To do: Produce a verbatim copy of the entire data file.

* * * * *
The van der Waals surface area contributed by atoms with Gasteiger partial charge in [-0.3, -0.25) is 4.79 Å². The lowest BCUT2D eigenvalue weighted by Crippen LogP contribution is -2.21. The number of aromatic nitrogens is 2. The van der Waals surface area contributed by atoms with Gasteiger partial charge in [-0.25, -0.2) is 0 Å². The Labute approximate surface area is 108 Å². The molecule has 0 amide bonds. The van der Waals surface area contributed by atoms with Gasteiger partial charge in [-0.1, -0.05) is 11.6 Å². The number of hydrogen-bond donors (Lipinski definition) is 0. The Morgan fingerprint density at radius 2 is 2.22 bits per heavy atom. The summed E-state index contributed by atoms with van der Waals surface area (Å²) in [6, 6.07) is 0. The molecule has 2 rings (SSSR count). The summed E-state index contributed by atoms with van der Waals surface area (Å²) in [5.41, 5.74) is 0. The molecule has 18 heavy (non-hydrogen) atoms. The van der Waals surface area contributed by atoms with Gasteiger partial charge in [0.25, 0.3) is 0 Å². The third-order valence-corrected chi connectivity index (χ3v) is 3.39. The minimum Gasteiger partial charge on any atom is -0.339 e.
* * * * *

The van der Waals surface area contributed by atoms with Gasteiger partial charge in [-0.3, -0.25) is 4.79 Å². The lowest BCUT2D eigenvalue weighted by Crippen LogP contribution is -2.21. The number of aromatic nitrogens is 2. The van der Waals surface area contributed by atoms with Gasteiger partial charge in [-0.25, -0.2) is 0 Å². The Labute approximate surface area is 108 Å². The molecule has 0 amide bonds. The van der Waals surface area contributed by atoms with Gasteiger partial charge in [-0.1, -0.05) is 11.6 Å². The number of hydrogen-bond donors (Lipinski definition) is 0. The Morgan fingerprint density at radius 2 is 2.22 bits per heavy atom. The summed E-state index contributed by atoms with van der Waals surface area (Å²) in [6, 6.07) is 0. The molecule has 2 rings (SSSR count). The summed E-state index contributed by atoms with van der Waals surface area (Å²) in [5.41, 5.74) is 0. The molecule has 18 heavy (non-hydrogen) atoms. The van der Waals surface area contributed by atoms with Gasteiger partial charge in [0.25, 0.3) is 0 Å². The third-order valence-corrected chi connectivity index (χ3v) is 3.39. The minimum Gasteiger partial charge on any atom is -0.339 e.